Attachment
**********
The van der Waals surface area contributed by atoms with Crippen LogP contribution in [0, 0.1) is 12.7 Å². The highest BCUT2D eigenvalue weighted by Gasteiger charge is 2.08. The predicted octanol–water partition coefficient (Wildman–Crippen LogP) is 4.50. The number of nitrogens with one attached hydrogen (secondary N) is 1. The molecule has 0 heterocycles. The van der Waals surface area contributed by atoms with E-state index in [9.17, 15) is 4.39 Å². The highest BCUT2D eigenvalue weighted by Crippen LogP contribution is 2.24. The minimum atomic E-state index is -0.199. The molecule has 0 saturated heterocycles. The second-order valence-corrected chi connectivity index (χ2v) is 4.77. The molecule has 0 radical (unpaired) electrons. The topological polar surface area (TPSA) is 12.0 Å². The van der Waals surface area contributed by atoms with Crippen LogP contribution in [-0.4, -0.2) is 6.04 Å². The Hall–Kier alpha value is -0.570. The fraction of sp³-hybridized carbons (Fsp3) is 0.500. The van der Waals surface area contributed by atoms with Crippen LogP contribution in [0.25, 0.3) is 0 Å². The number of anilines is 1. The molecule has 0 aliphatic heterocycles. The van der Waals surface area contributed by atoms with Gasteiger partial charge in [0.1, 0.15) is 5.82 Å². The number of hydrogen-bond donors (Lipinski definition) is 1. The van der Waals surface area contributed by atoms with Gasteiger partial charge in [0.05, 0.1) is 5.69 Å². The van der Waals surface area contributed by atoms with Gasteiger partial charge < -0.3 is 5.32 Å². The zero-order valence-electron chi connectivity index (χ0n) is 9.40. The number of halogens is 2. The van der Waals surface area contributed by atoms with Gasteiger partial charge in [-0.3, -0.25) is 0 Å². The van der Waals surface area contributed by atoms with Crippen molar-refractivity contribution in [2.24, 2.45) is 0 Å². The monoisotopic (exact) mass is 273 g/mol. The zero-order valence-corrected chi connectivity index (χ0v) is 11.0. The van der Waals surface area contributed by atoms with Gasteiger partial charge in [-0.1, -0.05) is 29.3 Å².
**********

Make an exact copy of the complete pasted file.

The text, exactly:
The van der Waals surface area contributed by atoms with Crippen LogP contribution in [0, 0.1) is 12.7 Å². The highest BCUT2D eigenvalue weighted by Gasteiger charge is 2.08. The predicted octanol–water partition coefficient (Wildman–Crippen LogP) is 4.50. The number of nitrogens with one attached hydrogen (secondary N) is 1. The molecule has 0 heterocycles. The van der Waals surface area contributed by atoms with E-state index in [9.17, 15) is 4.39 Å². The highest BCUT2D eigenvalue weighted by Crippen LogP contribution is 2.24. The minimum atomic E-state index is -0.199. The molecule has 0 saturated heterocycles. The second-order valence-corrected chi connectivity index (χ2v) is 4.77. The molecule has 0 radical (unpaired) electrons. The topological polar surface area (TPSA) is 12.0 Å². The van der Waals surface area contributed by atoms with Crippen LogP contribution in [-0.4, -0.2) is 6.04 Å². The Hall–Kier alpha value is -0.570. The fraction of sp³-hybridized carbons (Fsp3) is 0.500. The van der Waals surface area contributed by atoms with Crippen LogP contribution in [0.25, 0.3) is 0 Å². The number of anilines is 1. The molecule has 0 aliphatic heterocycles. The van der Waals surface area contributed by atoms with Gasteiger partial charge in [0.1, 0.15) is 5.82 Å². The number of hydrogen-bond donors (Lipinski definition) is 1. The van der Waals surface area contributed by atoms with Gasteiger partial charge in [0.05, 0.1) is 5.69 Å². The van der Waals surface area contributed by atoms with Gasteiger partial charge < -0.3 is 5.32 Å². The zero-order valence-electron chi connectivity index (χ0n) is 9.40. The number of halogens is 2. The van der Waals surface area contributed by atoms with Gasteiger partial charge in [-0.3, -0.25) is 0 Å². The van der Waals surface area contributed by atoms with Crippen molar-refractivity contribution in [2.24, 2.45) is 0 Å². The monoisotopic (exact) mass is 273 g/mol. The zero-order valence-corrected chi connectivity index (χ0v) is 11.0. The van der Waals surface area contributed by atoms with Gasteiger partial charge in [-0.1, -0.05) is 29.3 Å².